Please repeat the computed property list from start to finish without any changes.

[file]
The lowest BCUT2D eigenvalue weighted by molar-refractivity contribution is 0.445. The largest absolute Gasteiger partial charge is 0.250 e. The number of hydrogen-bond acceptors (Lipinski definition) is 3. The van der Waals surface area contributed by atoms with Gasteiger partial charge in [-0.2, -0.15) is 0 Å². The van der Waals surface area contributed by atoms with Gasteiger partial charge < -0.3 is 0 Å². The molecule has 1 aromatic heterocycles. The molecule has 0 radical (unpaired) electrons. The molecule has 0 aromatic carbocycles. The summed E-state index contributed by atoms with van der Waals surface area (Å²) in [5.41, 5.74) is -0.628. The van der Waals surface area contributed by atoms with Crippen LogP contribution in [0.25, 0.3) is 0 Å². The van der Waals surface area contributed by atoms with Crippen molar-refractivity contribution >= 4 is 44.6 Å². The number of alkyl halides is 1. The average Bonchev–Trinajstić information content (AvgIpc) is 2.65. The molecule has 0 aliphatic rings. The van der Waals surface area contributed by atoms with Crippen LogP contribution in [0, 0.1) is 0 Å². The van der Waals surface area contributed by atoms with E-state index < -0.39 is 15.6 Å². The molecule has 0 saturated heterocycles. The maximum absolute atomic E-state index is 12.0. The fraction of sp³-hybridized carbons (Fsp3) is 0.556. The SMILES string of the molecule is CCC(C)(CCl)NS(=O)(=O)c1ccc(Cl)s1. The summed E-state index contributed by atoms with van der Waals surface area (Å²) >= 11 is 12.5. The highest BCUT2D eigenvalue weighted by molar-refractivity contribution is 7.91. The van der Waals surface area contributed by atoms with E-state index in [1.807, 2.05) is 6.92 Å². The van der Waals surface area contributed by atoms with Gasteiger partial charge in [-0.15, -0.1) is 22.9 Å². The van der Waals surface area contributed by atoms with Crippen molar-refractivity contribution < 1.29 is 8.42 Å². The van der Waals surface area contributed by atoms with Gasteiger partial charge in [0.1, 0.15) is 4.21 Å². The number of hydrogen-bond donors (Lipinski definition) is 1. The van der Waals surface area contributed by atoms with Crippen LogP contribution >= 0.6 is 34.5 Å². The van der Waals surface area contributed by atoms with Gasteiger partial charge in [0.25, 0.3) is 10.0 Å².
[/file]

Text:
The lowest BCUT2D eigenvalue weighted by molar-refractivity contribution is 0.445. The largest absolute Gasteiger partial charge is 0.250 e. The number of hydrogen-bond acceptors (Lipinski definition) is 3. The van der Waals surface area contributed by atoms with Gasteiger partial charge in [-0.2, -0.15) is 0 Å². The van der Waals surface area contributed by atoms with Gasteiger partial charge < -0.3 is 0 Å². The molecule has 1 aromatic heterocycles. The molecule has 0 radical (unpaired) electrons. The molecule has 0 aromatic carbocycles. The summed E-state index contributed by atoms with van der Waals surface area (Å²) in [5.41, 5.74) is -0.628. The van der Waals surface area contributed by atoms with Crippen LogP contribution in [0.25, 0.3) is 0 Å². The van der Waals surface area contributed by atoms with Crippen molar-refractivity contribution >= 4 is 44.6 Å². The number of alkyl halides is 1. The average Bonchev–Trinajstić information content (AvgIpc) is 2.65. The molecule has 0 aliphatic rings. The van der Waals surface area contributed by atoms with Crippen LogP contribution in [0, 0.1) is 0 Å². The van der Waals surface area contributed by atoms with E-state index < -0.39 is 15.6 Å². The molecule has 0 saturated heterocycles. The maximum absolute atomic E-state index is 12.0. The fraction of sp³-hybridized carbons (Fsp3) is 0.556. The SMILES string of the molecule is CCC(C)(CCl)NS(=O)(=O)c1ccc(Cl)s1. The summed E-state index contributed by atoms with van der Waals surface area (Å²) >= 11 is 12.5. The highest BCUT2D eigenvalue weighted by molar-refractivity contribution is 7.91. The van der Waals surface area contributed by atoms with E-state index in [1.807, 2.05) is 6.92 Å². The van der Waals surface area contributed by atoms with Gasteiger partial charge in [-0.15, -0.1) is 22.9 Å². The van der Waals surface area contributed by atoms with Crippen molar-refractivity contribution < 1.29 is 8.42 Å². The van der Waals surface area contributed by atoms with Gasteiger partial charge in [0.1, 0.15) is 4.21 Å². The number of hydrogen-bond donors (Lipinski definition) is 1. The van der Waals surface area contributed by atoms with Crippen LogP contribution >= 0.6 is 34.5 Å². The van der Waals surface area contributed by atoms with Gasteiger partial charge in [0.25, 0.3) is 10.0 Å².